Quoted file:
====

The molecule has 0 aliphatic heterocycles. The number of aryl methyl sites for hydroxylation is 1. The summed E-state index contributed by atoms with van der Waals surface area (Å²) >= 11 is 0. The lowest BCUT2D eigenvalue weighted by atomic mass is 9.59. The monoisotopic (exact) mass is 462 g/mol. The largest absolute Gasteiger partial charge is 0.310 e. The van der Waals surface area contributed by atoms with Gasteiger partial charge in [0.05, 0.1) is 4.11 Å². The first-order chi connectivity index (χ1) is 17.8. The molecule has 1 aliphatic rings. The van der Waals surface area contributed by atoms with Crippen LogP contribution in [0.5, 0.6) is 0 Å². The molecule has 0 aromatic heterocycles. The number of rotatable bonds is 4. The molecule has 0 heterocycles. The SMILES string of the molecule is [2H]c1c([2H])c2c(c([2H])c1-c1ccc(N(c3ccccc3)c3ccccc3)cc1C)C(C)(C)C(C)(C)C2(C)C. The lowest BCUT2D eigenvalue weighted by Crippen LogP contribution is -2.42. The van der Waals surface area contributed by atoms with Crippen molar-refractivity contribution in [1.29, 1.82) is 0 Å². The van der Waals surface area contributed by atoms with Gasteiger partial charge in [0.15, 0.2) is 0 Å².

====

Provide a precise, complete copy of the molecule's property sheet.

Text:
The molecule has 0 aliphatic heterocycles. The number of aryl methyl sites for hydroxylation is 1. The summed E-state index contributed by atoms with van der Waals surface area (Å²) >= 11 is 0. The lowest BCUT2D eigenvalue weighted by atomic mass is 9.59. The monoisotopic (exact) mass is 462 g/mol. The largest absolute Gasteiger partial charge is 0.310 e. The van der Waals surface area contributed by atoms with Gasteiger partial charge in [0.05, 0.1) is 4.11 Å². The first-order chi connectivity index (χ1) is 17.8. The molecule has 1 aliphatic rings. The van der Waals surface area contributed by atoms with Crippen LogP contribution in [0.5, 0.6) is 0 Å². The molecule has 0 aromatic heterocycles. The number of rotatable bonds is 4. The molecule has 0 heterocycles. The SMILES string of the molecule is [2H]c1c([2H])c2c(c([2H])c1-c1ccc(N(c3ccccc3)c3ccccc3)cc1C)C(C)(C)C(C)(C)C2(C)C. The lowest BCUT2D eigenvalue weighted by Crippen LogP contribution is -2.42. The van der Waals surface area contributed by atoms with Crippen molar-refractivity contribution in [1.29, 1.82) is 0 Å². The van der Waals surface area contributed by atoms with Gasteiger partial charge in [0.15, 0.2) is 0 Å².